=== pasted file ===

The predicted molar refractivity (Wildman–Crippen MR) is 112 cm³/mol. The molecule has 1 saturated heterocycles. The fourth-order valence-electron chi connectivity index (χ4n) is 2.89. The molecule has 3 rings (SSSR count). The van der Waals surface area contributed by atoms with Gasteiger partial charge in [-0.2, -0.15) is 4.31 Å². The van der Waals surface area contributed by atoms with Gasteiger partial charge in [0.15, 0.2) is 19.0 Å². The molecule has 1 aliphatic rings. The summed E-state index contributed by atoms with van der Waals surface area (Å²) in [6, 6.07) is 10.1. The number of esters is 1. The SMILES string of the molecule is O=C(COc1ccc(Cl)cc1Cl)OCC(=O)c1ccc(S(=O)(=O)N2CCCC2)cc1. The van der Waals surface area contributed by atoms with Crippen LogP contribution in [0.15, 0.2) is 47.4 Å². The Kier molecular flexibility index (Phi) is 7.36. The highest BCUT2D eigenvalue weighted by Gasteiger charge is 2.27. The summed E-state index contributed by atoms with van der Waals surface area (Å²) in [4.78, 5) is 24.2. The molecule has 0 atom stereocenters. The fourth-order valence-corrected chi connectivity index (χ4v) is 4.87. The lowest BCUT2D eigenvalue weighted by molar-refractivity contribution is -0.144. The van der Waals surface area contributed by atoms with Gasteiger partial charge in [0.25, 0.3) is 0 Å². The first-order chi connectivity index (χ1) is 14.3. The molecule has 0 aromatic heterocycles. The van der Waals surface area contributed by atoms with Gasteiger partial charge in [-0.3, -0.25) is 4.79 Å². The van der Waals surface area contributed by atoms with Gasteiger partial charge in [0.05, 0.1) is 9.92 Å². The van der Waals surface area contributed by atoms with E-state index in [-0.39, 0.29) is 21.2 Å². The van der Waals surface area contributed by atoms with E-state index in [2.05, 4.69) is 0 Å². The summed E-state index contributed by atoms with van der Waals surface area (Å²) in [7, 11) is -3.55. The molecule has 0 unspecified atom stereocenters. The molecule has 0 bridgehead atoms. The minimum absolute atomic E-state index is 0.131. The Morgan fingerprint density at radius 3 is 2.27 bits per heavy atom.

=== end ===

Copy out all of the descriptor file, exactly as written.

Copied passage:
The predicted molar refractivity (Wildman–Crippen MR) is 112 cm³/mol. The molecule has 1 saturated heterocycles. The fourth-order valence-electron chi connectivity index (χ4n) is 2.89. The molecule has 3 rings (SSSR count). The van der Waals surface area contributed by atoms with Gasteiger partial charge in [-0.2, -0.15) is 4.31 Å². The van der Waals surface area contributed by atoms with Gasteiger partial charge in [0.15, 0.2) is 19.0 Å². The molecule has 1 aliphatic rings. The summed E-state index contributed by atoms with van der Waals surface area (Å²) in [6, 6.07) is 10.1. The number of esters is 1. The SMILES string of the molecule is O=C(COc1ccc(Cl)cc1Cl)OCC(=O)c1ccc(S(=O)(=O)N2CCCC2)cc1. The van der Waals surface area contributed by atoms with Crippen LogP contribution in [0.15, 0.2) is 47.4 Å². The Kier molecular flexibility index (Phi) is 7.36. The highest BCUT2D eigenvalue weighted by Gasteiger charge is 2.27. The summed E-state index contributed by atoms with van der Waals surface area (Å²) in [4.78, 5) is 24.2. The molecule has 0 atom stereocenters. The fourth-order valence-corrected chi connectivity index (χ4v) is 4.87. The lowest BCUT2D eigenvalue weighted by molar-refractivity contribution is -0.144. The van der Waals surface area contributed by atoms with Gasteiger partial charge in [0.25, 0.3) is 0 Å². The first-order chi connectivity index (χ1) is 14.3. The molecule has 0 aromatic heterocycles. The van der Waals surface area contributed by atoms with Gasteiger partial charge in [-0.3, -0.25) is 4.79 Å². The van der Waals surface area contributed by atoms with Gasteiger partial charge in [0.05, 0.1) is 9.92 Å². The van der Waals surface area contributed by atoms with E-state index in [-0.39, 0.29) is 21.2 Å². The van der Waals surface area contributed by atoms with E-state index in [2.05, 4.69) is 0 Å². The summed E-state index contributed by atoms with van der Waals surface area (Å²) in [7, 11) is -3.55. The molecule has 0 unspecified atom stereocenters. The molecule has 0 bridgehead atoms. The minimum absolute atomic E-state index is 0.131. The Morgan fingerprint density at radius 3 is 2.27 bits per heavy atom.